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Aditya-L1 payloads unravel solar activity after flares, geomagnetic storm

Four other payloads onboard the observatory had captured these events between May 8 and 11. SUIT and VELC did not observe the May 10-11 event because they were closed for calibration, till May 14.
Last Updated : 10 June 2024, 10:52 IST
Last Updated : 10 June 2024, 10:52 IST

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Bengaluru: Two payloads onboard Aditya-L1, India’s first space-based observatory to study the sun, have provided insights into last month's solar flares and coronal mass ejections (CMEs).

These X-class and M-class flares on the sun’s active region AR13664 were associated with the CMEs on May 8 and 9 which set off a geomagnetic storm that hit the earth on May 11. The Solar Ultra Violet Imaging Telescope (SUIT) and the Visible Emission Line Coronagraph (VELC) acquired images of the sun after the eruptive events.

Four other payloads onboard the observatory had captured these events between May 8 and 11. SUIT and VELC did not observe the May 10-11 event because they were closed for calibration, till May 14.

SUIT images the photosphere (the sun’s visible surface) and chromosphere (the second layer of the sun’s atmosphere) in near-UV while VELC studies the corona, the outermost layer of the solar atmosphere, and the dynamics of CMEs.

The Indian Space Research Organisation (ISRO) on Monday released images of the sun recorded by SUIT, on May 17, that identify the magnetically active regions on the sun’s surface. The sun is moving towards the solar maximum, as reflected in the several active regions marked closer to the equator, ISRO said. Solar maximum denotes the middle phase of a solar cycle that the sun’s magnetic field goes through around every 11 years.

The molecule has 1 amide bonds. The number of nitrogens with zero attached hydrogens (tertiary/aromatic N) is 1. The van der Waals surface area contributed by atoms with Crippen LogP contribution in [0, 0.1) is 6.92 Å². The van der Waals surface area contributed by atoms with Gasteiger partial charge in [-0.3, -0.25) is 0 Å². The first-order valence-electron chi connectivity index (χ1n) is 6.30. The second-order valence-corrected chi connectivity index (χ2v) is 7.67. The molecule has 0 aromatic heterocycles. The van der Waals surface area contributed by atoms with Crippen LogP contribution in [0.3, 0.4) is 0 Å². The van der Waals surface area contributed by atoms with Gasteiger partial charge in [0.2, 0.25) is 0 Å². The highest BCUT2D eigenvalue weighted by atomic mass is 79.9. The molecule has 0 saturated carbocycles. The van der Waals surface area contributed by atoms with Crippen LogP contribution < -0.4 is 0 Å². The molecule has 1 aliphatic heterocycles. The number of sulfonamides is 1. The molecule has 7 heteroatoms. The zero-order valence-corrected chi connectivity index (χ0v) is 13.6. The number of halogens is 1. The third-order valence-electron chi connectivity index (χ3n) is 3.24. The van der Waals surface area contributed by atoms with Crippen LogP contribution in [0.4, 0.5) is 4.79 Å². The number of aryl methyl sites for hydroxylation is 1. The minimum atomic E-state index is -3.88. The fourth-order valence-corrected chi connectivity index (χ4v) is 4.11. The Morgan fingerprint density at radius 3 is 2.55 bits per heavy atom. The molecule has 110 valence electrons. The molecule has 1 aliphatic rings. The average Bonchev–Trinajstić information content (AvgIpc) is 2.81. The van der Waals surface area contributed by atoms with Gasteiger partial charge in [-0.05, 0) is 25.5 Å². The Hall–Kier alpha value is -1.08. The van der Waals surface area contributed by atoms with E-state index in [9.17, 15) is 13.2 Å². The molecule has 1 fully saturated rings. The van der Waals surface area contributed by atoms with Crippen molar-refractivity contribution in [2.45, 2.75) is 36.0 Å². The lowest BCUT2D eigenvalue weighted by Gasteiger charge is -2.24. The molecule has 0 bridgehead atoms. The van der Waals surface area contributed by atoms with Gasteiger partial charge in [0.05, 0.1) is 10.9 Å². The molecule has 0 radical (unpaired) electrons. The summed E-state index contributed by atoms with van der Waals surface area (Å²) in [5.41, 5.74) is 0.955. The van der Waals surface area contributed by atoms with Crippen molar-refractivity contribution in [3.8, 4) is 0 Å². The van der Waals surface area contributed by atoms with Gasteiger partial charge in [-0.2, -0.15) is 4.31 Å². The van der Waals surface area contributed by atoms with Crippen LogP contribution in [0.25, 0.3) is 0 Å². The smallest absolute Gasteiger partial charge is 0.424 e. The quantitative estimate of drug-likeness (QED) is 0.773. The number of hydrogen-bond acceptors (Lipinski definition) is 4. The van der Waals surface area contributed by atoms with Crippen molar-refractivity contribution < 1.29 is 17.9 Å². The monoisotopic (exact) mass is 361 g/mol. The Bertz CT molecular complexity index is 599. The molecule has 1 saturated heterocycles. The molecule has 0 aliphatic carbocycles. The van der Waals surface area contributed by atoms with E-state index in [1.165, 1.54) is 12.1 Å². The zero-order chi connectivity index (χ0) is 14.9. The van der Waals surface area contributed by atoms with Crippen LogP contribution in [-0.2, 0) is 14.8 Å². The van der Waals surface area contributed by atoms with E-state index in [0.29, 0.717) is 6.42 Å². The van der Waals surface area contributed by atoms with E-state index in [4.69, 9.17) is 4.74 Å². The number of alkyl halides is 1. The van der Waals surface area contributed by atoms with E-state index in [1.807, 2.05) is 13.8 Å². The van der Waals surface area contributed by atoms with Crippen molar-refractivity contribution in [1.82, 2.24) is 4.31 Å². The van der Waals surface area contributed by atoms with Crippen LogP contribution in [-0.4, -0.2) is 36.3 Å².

SUIT, through six different wavelengths, observed the active regions that trigger solar flares, and identified sunspots and plages, the bright patches around the active regions.

These observations help in understanding the processes through which solar flares heat the chromosphere, space weather patterns, and energy transfer in the solar atmosphere, the space agency said.

On May 14, VELC marked AR13664 in an observation through one of its spectroscopic channels. VELC uses an occulting disk to block out the bright light of the solar photosphere to study the corona.

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Published 10 June 2024, 10:52 IST

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